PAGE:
Bramwell Brown (1883-1917)
There's no escaping the fact
that England's workhouses in the nineteenth century, both in London
and the provinces, were not places that anyone would go to
voluntarily. But, for the country's poor, there was often no
alternative, particularly if you were homeless and a pauper, as 27
year old Hannah Brown seems to have been. Her only skills were
domestic - she was recorded in the census of 1881 as a "cook,
servant", and so when she found herself unmarried and pregnant in the
summer of 1882, her only shelter when her time came to give birth in
April 1883, was in a workhouse.
(right): The Brighton Workhouse, where Bramwell was born.
The workhouse, housed in a reasonably new majestic building, may not have been as harsh as other such establishments. Fifteen years earlier, the Lancet published a letter from Dr E. Russell, the medical Officer to the Brighton workhouse, in which he praised the conditions there. He noted that :
"the lying-in [labour] wards held a large preponderance of single woman, mostly servant girls....(but) the death rate among infants was unaccountably high... (nevertheless) we consider it in all respects a model [workhouse]".
Hannah took her infant son away from Brighton, ending up in East Grinstead, 60km north. There she met a newly-widowed farm worker, 70 year old William Martin, and so Bramwell gained a stepfather when the vastly-unsuited couple married in 1890. Despite the arrival of a little sister for Bramwell, the couple parted within a few years, with Hannah taking both children with her when she found work away from the Martin household.
The next official record of Bramwell comes with the 1901 census, where he is described as a 16 year old greengrocer's assistant, living in Newhaven, Sussex, with his employer's family. Newhaven is a channel ferry port, some 13km east of his Brighton birthplace.
In Newhaven, he met a young girl, of his own age, Rhoda Everest the daughter of a farm worker, and although Bramwell had moved away from the town to Hurstpierpoint, north of Brighton, the couple married in Newhaven's Christchurch on Christmas Eve 1904. On his marriage documentation, his occupation was given as a gardener.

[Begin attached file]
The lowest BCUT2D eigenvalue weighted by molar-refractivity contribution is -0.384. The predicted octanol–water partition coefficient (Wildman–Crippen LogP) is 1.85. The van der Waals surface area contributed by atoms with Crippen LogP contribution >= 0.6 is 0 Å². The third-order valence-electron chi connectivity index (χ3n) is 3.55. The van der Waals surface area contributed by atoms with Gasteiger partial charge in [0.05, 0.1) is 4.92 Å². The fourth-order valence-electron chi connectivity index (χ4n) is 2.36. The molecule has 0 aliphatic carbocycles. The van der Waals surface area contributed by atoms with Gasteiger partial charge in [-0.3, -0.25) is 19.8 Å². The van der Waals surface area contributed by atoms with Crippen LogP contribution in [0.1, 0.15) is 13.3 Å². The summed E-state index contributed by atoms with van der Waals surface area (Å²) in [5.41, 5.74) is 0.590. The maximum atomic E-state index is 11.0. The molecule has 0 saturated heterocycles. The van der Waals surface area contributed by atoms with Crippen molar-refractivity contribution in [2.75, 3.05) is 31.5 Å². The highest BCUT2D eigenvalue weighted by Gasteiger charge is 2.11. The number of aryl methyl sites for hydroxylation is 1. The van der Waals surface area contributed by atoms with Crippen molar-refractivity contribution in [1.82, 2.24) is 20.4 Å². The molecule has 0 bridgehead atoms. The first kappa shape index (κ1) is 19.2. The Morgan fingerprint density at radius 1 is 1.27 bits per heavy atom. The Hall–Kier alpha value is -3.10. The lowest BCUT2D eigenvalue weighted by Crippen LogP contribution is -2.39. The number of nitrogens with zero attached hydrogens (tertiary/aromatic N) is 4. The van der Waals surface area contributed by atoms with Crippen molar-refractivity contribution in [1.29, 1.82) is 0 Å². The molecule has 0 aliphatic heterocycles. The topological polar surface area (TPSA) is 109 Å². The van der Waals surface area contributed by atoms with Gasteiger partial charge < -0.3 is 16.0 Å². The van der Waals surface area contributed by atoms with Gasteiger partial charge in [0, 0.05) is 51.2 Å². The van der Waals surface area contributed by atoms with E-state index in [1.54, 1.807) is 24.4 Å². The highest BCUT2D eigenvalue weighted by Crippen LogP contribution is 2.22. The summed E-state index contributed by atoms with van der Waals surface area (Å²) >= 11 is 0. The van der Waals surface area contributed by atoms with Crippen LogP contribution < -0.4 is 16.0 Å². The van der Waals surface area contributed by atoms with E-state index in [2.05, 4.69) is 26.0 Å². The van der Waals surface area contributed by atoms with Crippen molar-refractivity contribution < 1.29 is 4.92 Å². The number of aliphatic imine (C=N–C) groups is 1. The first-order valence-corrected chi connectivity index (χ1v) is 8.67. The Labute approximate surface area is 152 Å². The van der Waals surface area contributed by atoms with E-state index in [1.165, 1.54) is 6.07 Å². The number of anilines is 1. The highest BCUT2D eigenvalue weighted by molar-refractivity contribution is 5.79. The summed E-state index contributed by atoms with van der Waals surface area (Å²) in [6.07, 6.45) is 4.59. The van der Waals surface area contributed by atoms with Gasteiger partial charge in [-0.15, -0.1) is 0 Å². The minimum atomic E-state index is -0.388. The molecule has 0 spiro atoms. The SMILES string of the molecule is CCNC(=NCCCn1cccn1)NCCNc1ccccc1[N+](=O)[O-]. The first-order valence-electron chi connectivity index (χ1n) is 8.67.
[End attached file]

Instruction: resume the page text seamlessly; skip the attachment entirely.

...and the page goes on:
Rhoda and Bramwell made their first home in Hurstpierpoint, and were living there when their first child, a daughter Florence was born 10 months later.
Getting employment often meant moving around southern Sussex. Their second child, a son, Alfred, was born back in Newhaven and their second daughter Elsie came when the family were living in Beddington. By that time, Bramwell was working as a cowman on a farm. a mere six kilometres outside Brighton.
Meanwhile, the storm clouds were gathering across Europe and stories of war just across the Channel, after the outbreak of hostilities in 1914, would have been heard clearly in southern England. Within a year, Bramwell answered the call. He signed up in October 1915, and was sent to serve in the Royal Army Medical Corps, before transferring to the Hertfordshire Regiment in July 1916. Six months later, he landed in France.
The bare, unemotional lines in his military record then simply notes "Missing" on 31 July 1917 - the first day of the bitter fighting that surrounded the battle known as Passchendaele, the third battle of the Ypres campaign. The next line says Private Brown was to be regarded officially has having been killed on that date - but his body, along with 55,000 others lost in the Ypres campaign, was never recovered. Passchendaele has been described as "a vivid symbol of the mud, madness, and senseless slaughter of the Western Front".
Bramwell's name is one of the more than 50, 000 names inscribed on the Menin Gate (right) at the entrance to the town of Ypres.
His name was also remembered a few years later when his half sister Isabella, by then living in Australia, named one of her own sons after the brother she had lost.